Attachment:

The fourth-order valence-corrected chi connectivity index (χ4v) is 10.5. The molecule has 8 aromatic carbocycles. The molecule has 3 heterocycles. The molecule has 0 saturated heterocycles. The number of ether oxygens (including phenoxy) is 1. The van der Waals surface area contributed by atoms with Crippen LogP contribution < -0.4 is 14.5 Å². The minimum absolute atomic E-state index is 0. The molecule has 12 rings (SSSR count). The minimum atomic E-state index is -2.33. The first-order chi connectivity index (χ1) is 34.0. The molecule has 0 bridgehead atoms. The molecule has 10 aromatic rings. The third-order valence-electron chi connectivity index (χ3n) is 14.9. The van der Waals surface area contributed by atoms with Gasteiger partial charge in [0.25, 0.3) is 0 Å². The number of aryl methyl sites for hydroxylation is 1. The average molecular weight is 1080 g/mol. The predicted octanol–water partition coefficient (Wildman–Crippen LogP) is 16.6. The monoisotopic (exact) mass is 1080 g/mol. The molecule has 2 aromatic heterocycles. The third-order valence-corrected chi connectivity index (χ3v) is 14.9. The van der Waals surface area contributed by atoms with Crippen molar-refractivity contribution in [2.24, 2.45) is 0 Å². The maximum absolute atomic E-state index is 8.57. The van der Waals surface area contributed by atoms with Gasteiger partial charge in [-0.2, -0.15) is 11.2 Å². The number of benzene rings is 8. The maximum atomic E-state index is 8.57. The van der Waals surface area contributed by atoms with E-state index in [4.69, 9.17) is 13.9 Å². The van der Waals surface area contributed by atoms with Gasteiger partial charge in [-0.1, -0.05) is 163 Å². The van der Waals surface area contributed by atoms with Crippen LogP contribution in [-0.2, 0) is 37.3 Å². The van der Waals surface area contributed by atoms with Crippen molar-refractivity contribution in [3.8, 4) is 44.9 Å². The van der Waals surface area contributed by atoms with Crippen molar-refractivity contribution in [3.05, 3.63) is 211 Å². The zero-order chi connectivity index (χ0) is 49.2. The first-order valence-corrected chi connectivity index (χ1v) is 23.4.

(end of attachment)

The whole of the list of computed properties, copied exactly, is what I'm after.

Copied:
The fourth-order valence-corrected chi connectivity index (χ4v) is 10.5. The molecule has 8 aromatic carbocycles. The molecule has 3 heterocycles. The molecule has 0 saturated heterocycles. The number of ether oxygens (including phenoxy) is 1. The van der Waals surface area contributed by atoms with Crippen LogP contribution < -0.4 is 14.5 Å². The minimum absolute atomic E-state index is 0. The molecule has 12 rings (SSSR count). The minimum atomic E-state index is -2.33. The first-order chi connectivity index (χ1) is 34.0. The molecule has 0 bridgehead atoms. The molecule has 10 aromatic rings. The third-order valence-electron chi connectivity index (χ3n) is 14.9. The van der Waals surface area contributed by atoms with Gasteiger partial charge in [0.25, 0.3) is 0 Å². The number of aryl methyl sites for hydroxylation is 1. The average molecular weight is 1080 g/mol. The predicted octanol–water partition coefficient (Wildman–Crippen LogP) is 16.6. The monoisotopic (exact) mass is 1080 g/mol. The molecule has 2 aromatic heterocycles. The third-order valence-corrected chi connectivity index (χ3v) is 14.9. The van der Waals surface area contributed by atoms with Crippen molar-refractivity contribution in [2.24, 2.45) is 0 Å². The maximum absolute atomic E-state index is 8.57. The van der Waals surface area contributed by atoms with Gasteiger partial charge in [-0.2, -0.15) is 11.2 Å². The number of benzene rings is 8. The maximum atomic E-state index is 8.57. The van der Waals surface area contributed by atoms with E-state index in [4.69, 9.17) is 13.9 Å². The van der Waals surface area contributed by atoms with Gasteiger partial charge in [-0.1, -0.05) is 163 Å². The van der Waals surface area contributed by atoms with Crippen LogP contribution in [-0.2, 0) is 37.3 Å². The van der Waals surface area contributed by atoms with Crippen molar-refractivity contribution in [3.8, 4) is 44.9 Å². The van der Waals surface area contributed by atoms with Crippen molar-refractivity contribution in [3.05, 3.63) is 211 Å². The zero-order chi connectivity index (χ0) is 49.2. The first-order valence-corrected chi connectivity index (χ1v) is 23.4.